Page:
Abel Ferrara's black-and-white film about a graduate student who becomes a vampire is a masterclass in how to absolutely pack 90 minutes of genre filmmaking with meaning while never letting go of the horror. Lili Taylor is stunning in the lead role, holding our eyes as Ferrara builds out the metaphors of the titular addiction, the philosophical underpinnings of each decision that drives the plot, and the slow-burn build to a literal blood feast at the end. It's a gritty, visceral gem of a film with a crystal clear understanding of what it wants to do with the vampire myth.
20. Blade (1998)
Blade is a film that begins with a shower system in an underground club raining blood down on dozens of dancing bodies, and that's pretty much all it needs to make this list. Seriously, though, Stephen Norrington's big-screen version of the Marvel Comics character of the same name, played with undeniable swagger by Wesley Snipes, is a supernatural action film that also manages to get vampires right. They could be disposable monsters for Blade to swipe at. Instead, they become a diverse array of characters who are often frightening, sometimes sympathetic, and always compelling.
21. Let the Right One In (2008)
"What if you were the one who got to be close to a vampire?" was done before Let The Right One In, but it was never done so beautifully before Tomas Alfredson's film about a lonely boy and his budding friendship with a strange new neighbor. From the way the camera sits, often distantly, to watch a child on a playground alone to the way the film is able to pivot from emotionally devastating scenes of isolation to sudden explosions of violence, it's a masterclass in tone, pacing, and feeling that's often as heartwarming as it is harrowing.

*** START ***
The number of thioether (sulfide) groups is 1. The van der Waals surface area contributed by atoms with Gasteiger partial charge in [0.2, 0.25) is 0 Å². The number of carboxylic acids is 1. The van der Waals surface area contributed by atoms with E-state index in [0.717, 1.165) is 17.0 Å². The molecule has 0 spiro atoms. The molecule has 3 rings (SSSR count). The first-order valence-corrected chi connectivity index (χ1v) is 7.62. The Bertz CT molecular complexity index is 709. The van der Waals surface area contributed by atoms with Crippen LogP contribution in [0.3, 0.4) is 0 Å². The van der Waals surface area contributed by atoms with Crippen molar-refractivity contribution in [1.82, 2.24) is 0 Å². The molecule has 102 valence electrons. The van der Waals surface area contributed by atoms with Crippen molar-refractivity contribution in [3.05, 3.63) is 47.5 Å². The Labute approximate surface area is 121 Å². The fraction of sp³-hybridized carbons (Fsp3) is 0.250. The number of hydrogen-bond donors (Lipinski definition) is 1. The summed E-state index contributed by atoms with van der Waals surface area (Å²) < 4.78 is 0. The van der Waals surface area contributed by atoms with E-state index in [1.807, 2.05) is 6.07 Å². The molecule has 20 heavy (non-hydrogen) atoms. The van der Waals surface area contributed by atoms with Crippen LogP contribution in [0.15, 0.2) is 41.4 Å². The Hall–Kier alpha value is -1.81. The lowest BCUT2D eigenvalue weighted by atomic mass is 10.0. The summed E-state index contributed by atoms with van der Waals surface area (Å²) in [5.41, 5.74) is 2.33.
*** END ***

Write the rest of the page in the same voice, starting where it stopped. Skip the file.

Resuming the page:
22. Thirst (2009)
No one on Earth shoots violence quite like Park Chan-wook, which means no one has ever made a vampire film quite as brutal and unpredictable as Thirst. But, as with all of his films, the violence is only part of the story. With the thematic weight of sin at the heart of this story of a priest who indulges in an affair around the same time as he's indulging his thirst for blood, Chan-wook anchors the film in the beautiful performances given by Song Kang-ho and Kim Ok-bin (credited here as Kim Ok-vin) to deliver a tragic, often strangely funny, tale of love gone wrong. The final act of this film is one of the most powerful and brutal of any vampire story you're ever likely to see.
23. Only Lovers Left Alive (2013)
Leave it to Jim Jarmusch to deliver one of the most straightforwardly gorgeous, deceptively simple takes on vampirism as loneliness, even when it's the story of who you get to share that loneliness with. Starring the relentlessly bewitching duo of Tom Hiddleston and Tilda Swinton, with unforgettable work by the great John Hurt thrown in for good measure, Only Lovers Left Alive works as an intimate, perfectly focused study of eternal love amid a changing world that's passed you by.
24. What We Do in the Shadows (2014)
The prevalence of vampire stories across pop culture means that spoofs were always inevitable, and the popularity of mockumentaries means that someone was probably bound to do one like this eventually. What sets What We Do in the Shadows apart, and takes it beyond its goofy premise into the realm of classics, is the sense of sincerity that hovers over the whole thing. The film doesn't attempt to poke holes in vampire tropes we love, and it earnestly avoids any sense of "Isn't this stupid?" mean-spiritedness. There's something so genuine about the whole thing, and that makes everything from the performances to the plot work so much better as not just a good comedy, but a good vampire movie, full stop. (We'd be remiss not to make mention of its TV series spinoff, which follows a different group of vampires living in New York.)
25. A Girl Walks Home Alone at Night (2014)
Ana Lily Amirpour's A Girl Walks Home Alone at Night is an unnerving, sensuous dream of light and shadow, anchored by a spellbinding performance from Sheila Vand in the title role. Rather than attempt to anchor her film to a clear sense of time and place, Amirpour's tale of a lonely vampire prowling a fictional city instead exists in its own, unmoored bubble, like a vampire who's forgotten how old they are or how far they've wondered. The result is a film that's as magical as it is unsettling—a fairy tale with fangs.